Ecological crisis more dangerous than financial crisis
By Louise Fallon, Worldwise Investor
17 October 2011 | Thematic News | Comments (1)
The comparisons with the environment are clear, George said: "If we think about the way that we live in ecological terms, and our ecological annual allowance is equated to our income, then we are living in debt in a much greater sense than we ever were in terms of the savings rate." He referred to the statistic that from a sustainability point of view we use up our annual entitlement by Earth Overshoot Day , which was 21st August in 2010 ( in 2011 - 27th September).
The investment funds that are using Environmental, Social and Governance (ESG) analysis to decide which companies to invest in are taking into account the risks that come from ignoring these issues. With many stakeholders such as NGOs, employees, the government and shareholders all demanding more action on these kinds of concerns, the businesses that are already taking them into account are likely to benefit, something that Thematic and Environmental funds on the Worldwise Fund Library are taking into account.
Although he admits "We don't know what the catalyst is going to be for the crystallization of this ecological debt into something that we really all take account of", a number of key factors were highlighted. These include water scarcity, increasing health issues, rising global temperatures and a growing population. These are all potential themes and sub themes covered in the Worldwise Investor fund library. He highlighted the accumulation of effects from multiple catalysts such as the Horizon oil spill, or the Fukushima disaster, which are all increasing awareness and pushing more investors into the sector.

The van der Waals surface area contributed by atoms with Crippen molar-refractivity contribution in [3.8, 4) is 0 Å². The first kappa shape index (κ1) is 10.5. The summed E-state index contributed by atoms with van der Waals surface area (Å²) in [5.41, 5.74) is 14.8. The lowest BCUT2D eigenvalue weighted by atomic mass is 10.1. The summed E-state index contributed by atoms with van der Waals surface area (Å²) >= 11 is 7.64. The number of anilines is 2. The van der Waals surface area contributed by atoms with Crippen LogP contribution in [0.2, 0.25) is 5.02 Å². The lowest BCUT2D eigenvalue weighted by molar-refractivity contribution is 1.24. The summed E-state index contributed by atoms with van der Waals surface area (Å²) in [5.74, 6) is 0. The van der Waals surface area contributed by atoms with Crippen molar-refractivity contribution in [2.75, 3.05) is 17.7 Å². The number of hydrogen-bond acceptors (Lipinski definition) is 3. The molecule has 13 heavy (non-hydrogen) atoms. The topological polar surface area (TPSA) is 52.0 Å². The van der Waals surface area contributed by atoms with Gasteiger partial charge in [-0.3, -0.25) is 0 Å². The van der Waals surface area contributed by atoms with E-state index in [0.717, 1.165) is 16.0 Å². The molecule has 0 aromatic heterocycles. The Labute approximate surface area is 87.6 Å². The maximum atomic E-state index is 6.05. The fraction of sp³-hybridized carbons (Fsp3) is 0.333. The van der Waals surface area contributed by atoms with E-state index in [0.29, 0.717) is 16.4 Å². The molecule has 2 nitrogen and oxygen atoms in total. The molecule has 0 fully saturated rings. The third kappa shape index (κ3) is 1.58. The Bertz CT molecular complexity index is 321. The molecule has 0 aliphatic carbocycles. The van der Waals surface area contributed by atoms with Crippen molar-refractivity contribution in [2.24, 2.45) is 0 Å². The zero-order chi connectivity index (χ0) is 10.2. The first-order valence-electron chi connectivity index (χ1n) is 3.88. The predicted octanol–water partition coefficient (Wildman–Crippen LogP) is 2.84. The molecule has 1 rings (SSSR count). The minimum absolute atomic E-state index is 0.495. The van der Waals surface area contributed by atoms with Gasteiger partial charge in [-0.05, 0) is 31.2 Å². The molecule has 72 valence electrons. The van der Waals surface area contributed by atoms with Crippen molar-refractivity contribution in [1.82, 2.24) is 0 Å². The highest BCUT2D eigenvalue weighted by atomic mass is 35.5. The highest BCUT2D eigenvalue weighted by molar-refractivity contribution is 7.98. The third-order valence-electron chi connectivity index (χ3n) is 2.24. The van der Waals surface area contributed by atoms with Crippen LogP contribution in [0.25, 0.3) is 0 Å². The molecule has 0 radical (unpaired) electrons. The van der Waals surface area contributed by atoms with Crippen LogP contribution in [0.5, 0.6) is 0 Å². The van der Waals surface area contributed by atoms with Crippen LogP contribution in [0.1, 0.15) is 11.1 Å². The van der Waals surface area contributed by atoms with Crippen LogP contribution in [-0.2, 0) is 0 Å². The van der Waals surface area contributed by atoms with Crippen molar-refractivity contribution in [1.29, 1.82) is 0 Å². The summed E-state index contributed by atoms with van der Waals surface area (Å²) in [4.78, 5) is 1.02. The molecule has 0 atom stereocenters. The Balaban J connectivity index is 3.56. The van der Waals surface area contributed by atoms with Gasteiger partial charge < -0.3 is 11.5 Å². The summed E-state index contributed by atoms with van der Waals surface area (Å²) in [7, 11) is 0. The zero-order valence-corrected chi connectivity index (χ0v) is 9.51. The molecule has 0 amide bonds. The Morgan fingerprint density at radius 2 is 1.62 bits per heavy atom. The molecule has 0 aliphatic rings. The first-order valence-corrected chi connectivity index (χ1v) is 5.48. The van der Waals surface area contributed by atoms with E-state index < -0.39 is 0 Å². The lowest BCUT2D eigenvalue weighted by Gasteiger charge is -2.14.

George's presentation showed the increase in green and ethical investing, particularly in the European market. He commented that "Sustainability concerns have real impacts on the businesses that we invest in", and put emphasis on the fact that many of these investments are long term, and will benefit from large global changes.
Worldwise Investor makes the process of understanding and comparing different funds in this sector much easier, and investors and IFAs are encouraged to "dip their toe in", and include these funds in their investment profiles.
Fund context:George Latham is Head of SRI for Henderson Global Investors, their SRI funds take a thematic approach to investment, taking into account both social and environmental issues, such as those mentioned in this article.
Tags: Henderson |
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Louise Fallon starting working for Worldwise Investor as an intern over the summer and has written a number of articles during that time.
Louise is studying for a degree in Mathematics and Economics BSc at London School of Economics and Political Science, and graduates next summer.
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The soft closure of the two First State Funds does not mean they are completely closed to new...
The Multi-Asset approach seems to be a sensibel approach.
Our view is that multi-asset investing is a very different discipline to long-only equity (which is...
Has the same sort of definition slipping also happened to Jupiter Ecology? I hope not.
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